How The Spark Of Fire Was Saved

: Nature Myths And Stories For Little Children

Long ago when fire was first brought to earth, it was given into the

care of two beldams at the end of the world.

The Cahroc Indians knew where it was hidden. They needed fire and were

always planning ways to get it.

They went at last to the wise coyote.

"That is simple enough," said he, "I will show you a way to get it. Fire

is a great blessing and should be free to all people

The coyote knew every inch of the road to the beldams' hut.

Along the path leading to it, he stationed beasts, the strongest and

best runners nearer the hut and the weaker ones farther off.

Nearest the guarded den, he placed one of the sinewy Cahroc men.

Then he walked boldly up to the door of the hut and knocked.

The beldams, not fearing a coyote in the least, invited him in.

They were often lonely, living so near the end of the world.

When the coyote had rested before the fire for some time, he said, "The

Cahroc nation need fire. Could you not give them one small spark? You

would never miss it. Here it is of no use."

The beldams answered, "We do not love it, but we dare not give it away.

We must guard it while we live."

The coyote had expected them to say this.

He sprang to the window, and instantly outside were heard such sounds,

that the beldams rushed out to see what the frightful noise could be.

Each animal in the line was sounding the watch-word of fire in his own


The wild horse neighed, the mountain lion roared, the gray wolf howled,

the serpent hissed, the buffalo bellowed, and every small animal did its

part equally well.

Indeed, it is no wonder that the beldams were frightened nearly to


The Cahroc man brought water and told them not to fear for themselves.

The coyote seized a half-burned brand and was off in an instant.

The beldams sprang after him and followed him closely over hill and

valley. Faster than the wind they flew.

They were stronger than he, and though he put all his wild-wood nerve to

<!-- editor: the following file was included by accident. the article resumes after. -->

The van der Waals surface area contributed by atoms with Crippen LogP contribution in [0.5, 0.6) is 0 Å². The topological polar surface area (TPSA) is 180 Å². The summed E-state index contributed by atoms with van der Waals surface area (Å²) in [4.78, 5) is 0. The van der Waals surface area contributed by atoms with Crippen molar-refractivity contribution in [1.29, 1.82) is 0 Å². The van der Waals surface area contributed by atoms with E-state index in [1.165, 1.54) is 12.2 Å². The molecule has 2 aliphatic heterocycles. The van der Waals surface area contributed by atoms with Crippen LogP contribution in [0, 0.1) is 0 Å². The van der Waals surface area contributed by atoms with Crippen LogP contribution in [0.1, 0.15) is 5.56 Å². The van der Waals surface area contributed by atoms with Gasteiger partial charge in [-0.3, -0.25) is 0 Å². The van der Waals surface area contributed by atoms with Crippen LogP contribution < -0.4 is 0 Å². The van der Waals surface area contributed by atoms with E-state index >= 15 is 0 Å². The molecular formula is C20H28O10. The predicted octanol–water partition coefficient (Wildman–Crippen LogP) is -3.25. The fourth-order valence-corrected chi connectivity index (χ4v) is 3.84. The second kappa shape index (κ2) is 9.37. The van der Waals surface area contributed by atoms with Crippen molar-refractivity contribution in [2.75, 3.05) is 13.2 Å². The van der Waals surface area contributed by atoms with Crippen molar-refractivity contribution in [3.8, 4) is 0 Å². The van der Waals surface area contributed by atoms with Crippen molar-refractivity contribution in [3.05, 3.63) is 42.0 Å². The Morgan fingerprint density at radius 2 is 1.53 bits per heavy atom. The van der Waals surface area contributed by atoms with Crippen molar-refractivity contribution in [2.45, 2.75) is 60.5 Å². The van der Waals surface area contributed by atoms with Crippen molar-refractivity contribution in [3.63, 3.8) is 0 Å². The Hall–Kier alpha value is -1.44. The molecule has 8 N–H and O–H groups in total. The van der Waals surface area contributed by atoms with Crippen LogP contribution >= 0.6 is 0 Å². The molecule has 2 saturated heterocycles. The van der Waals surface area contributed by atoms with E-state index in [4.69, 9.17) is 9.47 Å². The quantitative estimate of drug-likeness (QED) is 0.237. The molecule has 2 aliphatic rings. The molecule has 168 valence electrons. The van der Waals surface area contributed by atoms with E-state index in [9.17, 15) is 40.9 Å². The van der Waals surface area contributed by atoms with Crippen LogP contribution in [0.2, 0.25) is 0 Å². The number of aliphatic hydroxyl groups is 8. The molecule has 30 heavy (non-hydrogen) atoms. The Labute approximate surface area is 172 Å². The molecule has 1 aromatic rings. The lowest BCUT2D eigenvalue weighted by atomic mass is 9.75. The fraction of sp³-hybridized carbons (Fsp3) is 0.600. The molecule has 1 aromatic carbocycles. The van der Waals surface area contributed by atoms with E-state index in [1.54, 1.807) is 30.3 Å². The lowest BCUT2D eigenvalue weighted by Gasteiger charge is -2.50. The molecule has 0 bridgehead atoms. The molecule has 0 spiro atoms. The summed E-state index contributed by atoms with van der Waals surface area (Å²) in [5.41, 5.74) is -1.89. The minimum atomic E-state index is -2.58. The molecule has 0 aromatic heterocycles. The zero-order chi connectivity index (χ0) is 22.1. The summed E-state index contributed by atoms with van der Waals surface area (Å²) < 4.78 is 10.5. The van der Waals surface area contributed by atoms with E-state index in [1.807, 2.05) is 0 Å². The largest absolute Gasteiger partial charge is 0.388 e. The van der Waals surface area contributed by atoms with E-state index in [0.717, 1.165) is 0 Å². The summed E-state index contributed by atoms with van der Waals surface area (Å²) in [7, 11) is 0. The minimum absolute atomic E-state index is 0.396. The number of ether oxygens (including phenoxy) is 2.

the strain, they steadily gained.

Soon the race must end!

But Puma, the monstrous cat, was watching, and leaped up just in time to

save the brand.

Each animal was in its place and the good fire passed on.

It came at last to the Cahroc nation, and was afterwards free to all

people under the sun.

There were only two mishaps in all the race.

As the squirrel turned a corner of stumps and bowlders, his beautiful

tail caught fire, and a brown track was burned up over his back to his

shoulders, and the curl has remained in his tail to this day.

The frog had a harder fate.

He was the last one in the line of beasts. When the brand reached him it

was smaller than the smallest coal in the grate.

He seized it carefully and jumped forward as fast as he could, but the

hand of the foremost beldam caught him and held him fast.

How his heart beat!

His eyeballs bulged out of his head, and he has looked ever since much

in the same scared way.

He did not lose his courage, however. He swallowed the coal and sprang

into the water.

Sad to tell, the beldam still held in her hand his special pride and

care, his tail.

Henceforth only the tadpoles could wear tails.

The frog sought a log and sat down upon it to think.

"I did my duty, even if I lost my beauty," he thought; "that is enough

for a frog. This spark must be saved."

After much choking he spat the swallowed spark well into the bark.

The gift came, in this way, to all men; for, in even the wettest

weather, if you rub two sticks together, fire is sure to come.

Because we know how the frog hurt his throat that day, we like to listen

to his hoarse voice when we hear him singing to his children in the